Postnasal Drip: Mucus that drips from your nose into the back of your throat can trigger a cough reflex, sometimes called upper airway cough syndrome. It’s a “silent” postnasal drip when you don’t feel it. If a cold causes the drip, your cough will likely fade soon after your cold does. But if the cause is allergies, chronic congestion (rhinitis), sinus infection, or other problems, your doctor may need some time to figure it out and treat it.
It makes your airways narrow and swells in response to triggers like pollen, dust, smoke, exercise, or freezing weather. You may struggle for air, cough up mucus, and hear a wheezing sound when you breathe. The cough can become chronic, but it may get better as seasonal triggers like cold air or tree pollen fade. In “cough-variant” asthma, a constant cough may be the main or only symptom of your condition.
GERD (gastroesophageal reflux disease) causes food and stomach acid to travel back up toward your throat. You typically get a burning in your chest (heartburn) and a sour taste in your mouth. It also can trigger a cough reflex as the acids irritate the nerves in your esophagus. In fact, a cough is sometimes the only symptom of acid reflux. Coughing sometimes worsens GERD, which then worsens the cough in an unfortunate cycle.
It’s part of a group of diseases linked to smoking called COPD, in which tobacco smoke or other air pollutants inflame, damage, or narrow the tiny sacs inside your lungs and make it harder to breathe. You might feel tight in your chest and you typically have a cough, sometimes with wheezing that doesn’t go away. The most effective treatment is to quit smoking. Other, rarer lung diseases that can cause a longstanding cough include interstitial lung disease and bronchiectasis.
Bacteria (or sometimes a virus or fungus) inflame tiny sacs in your lungs, which fill with fluid or pus. You might have chills, fever, and trouble breathing, and cough up colored mucus. Your doctor can usually treat the most common form (bacterial) quickly with antibiotics. But symptoms like a cough can stick around if you’re harder to treat, as with very young kids, or people who are older, sick, or have weak immune systems.
Most common in infants, this bacterial infection has reappeared more recently in adolescents and adults because of missed vaccinations, including “booster” shots kids need in the teen years. The “whoop” refers to the telltale sound your chest often makes when you breathe in with the infection. But the persistent cough that sometimes develops in teens and adults may not include the “whoop.”
Blood Pressure Drugs
Doctors often prescribe drugs called ACE inhibitors for high blood pressure or heart failure. Though generally safe, there are a few side effects. Besides headaches, dizziness, and tiredness, 1 in 5 people develop a dry, hacking cough that won’t go away. You might notice it within weeks or up to a year after you start the medication. Your doctor may be able to switch your prescription to rid you of the cough.
Despite the name, your heart doesn’t stop working with this condition. But it does get weaker, making it harder to send enough oxygen-rich blood to your body. Blood can collect and push fluid into your lungs, making it hard to breathe, especially when you do something that’s physically hard, like exercise. The fluid often causes a persistent cough that produces white or pink mucus. You also might have swelling in the feet and ankles, tiredness, nausea, and an irregular or fast heartbeat.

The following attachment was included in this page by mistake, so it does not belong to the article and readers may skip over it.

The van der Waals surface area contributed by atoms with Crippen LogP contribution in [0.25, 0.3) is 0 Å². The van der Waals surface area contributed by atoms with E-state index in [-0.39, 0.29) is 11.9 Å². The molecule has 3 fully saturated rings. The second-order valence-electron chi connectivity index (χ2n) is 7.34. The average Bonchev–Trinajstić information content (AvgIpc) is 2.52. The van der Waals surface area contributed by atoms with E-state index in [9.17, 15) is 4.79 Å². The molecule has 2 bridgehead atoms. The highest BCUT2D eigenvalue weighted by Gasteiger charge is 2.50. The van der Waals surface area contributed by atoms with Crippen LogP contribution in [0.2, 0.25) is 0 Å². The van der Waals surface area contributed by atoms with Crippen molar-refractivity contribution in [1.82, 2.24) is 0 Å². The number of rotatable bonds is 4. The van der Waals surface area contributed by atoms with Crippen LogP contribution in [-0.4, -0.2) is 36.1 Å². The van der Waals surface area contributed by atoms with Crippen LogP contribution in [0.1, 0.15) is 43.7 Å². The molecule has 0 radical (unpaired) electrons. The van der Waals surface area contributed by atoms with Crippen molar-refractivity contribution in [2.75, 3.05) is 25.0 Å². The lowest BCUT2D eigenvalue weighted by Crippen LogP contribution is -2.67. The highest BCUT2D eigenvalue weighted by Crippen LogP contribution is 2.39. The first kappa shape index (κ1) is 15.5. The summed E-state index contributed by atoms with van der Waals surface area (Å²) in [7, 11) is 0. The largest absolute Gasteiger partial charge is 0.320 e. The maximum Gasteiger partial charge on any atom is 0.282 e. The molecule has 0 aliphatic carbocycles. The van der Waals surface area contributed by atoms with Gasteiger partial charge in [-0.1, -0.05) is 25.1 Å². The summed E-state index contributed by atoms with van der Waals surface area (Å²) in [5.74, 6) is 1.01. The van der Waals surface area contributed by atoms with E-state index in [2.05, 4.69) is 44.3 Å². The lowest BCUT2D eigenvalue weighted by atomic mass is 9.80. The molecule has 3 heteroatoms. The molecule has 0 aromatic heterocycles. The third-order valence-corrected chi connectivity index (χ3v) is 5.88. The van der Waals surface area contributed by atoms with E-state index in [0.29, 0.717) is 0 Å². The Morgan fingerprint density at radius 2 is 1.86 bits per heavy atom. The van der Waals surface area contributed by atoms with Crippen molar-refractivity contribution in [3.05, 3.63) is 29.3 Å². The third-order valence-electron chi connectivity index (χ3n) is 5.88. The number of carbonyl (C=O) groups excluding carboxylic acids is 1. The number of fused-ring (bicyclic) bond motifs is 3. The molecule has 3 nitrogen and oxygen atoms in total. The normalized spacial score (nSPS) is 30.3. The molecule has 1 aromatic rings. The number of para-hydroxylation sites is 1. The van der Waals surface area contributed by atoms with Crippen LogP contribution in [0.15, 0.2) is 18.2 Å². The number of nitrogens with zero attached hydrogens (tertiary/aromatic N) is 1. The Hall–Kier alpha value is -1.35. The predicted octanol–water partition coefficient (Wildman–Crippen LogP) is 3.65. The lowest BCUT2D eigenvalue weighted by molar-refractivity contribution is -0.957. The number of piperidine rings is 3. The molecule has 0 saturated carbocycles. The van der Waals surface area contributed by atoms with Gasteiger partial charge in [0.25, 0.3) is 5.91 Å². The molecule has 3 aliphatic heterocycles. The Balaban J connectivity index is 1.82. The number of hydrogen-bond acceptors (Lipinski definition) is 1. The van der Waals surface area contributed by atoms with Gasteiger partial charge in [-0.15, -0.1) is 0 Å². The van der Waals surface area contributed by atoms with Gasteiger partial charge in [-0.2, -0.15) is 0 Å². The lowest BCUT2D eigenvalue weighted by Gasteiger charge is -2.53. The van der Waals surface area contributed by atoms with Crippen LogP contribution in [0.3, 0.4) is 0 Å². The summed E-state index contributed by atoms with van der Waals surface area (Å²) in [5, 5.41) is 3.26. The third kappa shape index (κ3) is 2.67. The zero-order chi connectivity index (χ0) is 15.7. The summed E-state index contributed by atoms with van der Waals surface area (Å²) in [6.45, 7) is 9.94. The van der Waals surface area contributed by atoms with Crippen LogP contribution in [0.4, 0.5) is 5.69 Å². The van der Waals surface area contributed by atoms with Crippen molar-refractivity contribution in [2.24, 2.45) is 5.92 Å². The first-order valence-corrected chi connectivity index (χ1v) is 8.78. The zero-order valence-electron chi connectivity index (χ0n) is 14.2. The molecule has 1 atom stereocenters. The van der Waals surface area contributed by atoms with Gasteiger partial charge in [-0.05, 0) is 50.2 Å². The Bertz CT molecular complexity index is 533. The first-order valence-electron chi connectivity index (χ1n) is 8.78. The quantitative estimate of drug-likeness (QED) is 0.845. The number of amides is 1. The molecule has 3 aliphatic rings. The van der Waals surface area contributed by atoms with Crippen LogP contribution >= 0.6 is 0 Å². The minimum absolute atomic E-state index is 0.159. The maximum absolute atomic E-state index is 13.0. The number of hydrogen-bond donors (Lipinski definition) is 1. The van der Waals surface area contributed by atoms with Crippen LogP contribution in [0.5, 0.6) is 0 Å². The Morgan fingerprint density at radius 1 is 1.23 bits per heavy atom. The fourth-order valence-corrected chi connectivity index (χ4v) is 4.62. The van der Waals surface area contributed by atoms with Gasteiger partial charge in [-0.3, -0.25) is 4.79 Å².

You might worry about this if you smoke, but nonsmokers do get lung cancer, too, and a long-term cough is a symptom. Whether or not you smoke, you should get a persistent cough checked out, especially if it starts to feel different or you cough up blood. If it is cancer, breathing might get harder and you might notice chest pain, headache, and wheezing. Lung cancer symptoms may not be obvious in the early stages, so tell your doctor about any symptoms you notice, especially if you smoke.
Mental Health Problems
Stress, anxiety, and depression appear to cause a persistent cough in some people (doctors call this psychogenic or somatic cough). It’s not always easy to separate cough symptoms from mental health issues, but there are some clues that can help. One is that you and your doctor can’t find a medical reason for your cough. Also, you might notice that it worsens when you’re anxious and disappears when you’re doing something fun or pleasant.
Your cough is chronic after more than 8 weeks. Your doctor will get a medical history, ask about recent illness, and examine your body, especially your chest. They might prescribe drugs to fight allergies or infections if they think you have them. If that doesn’t work, your doctor could move on to X-rays, CT scans, acid reflux tests, or a scope that looks inside your lungs. The doctor might also take samples of your blood or phlegm for testing.
Treatment: A chronic cough may have more than one cause. Your doctor might try antihistamines for allergies, antibiotics for an infection, or acid blockers for GERD, one at a time, to try and pinpoint the cause or causes. But in more serious cases, they might suggest you take a few meds at once to try and stop your cough in its tracks, and then carefully remove one at a time to figure out which ones help 🙂 🙂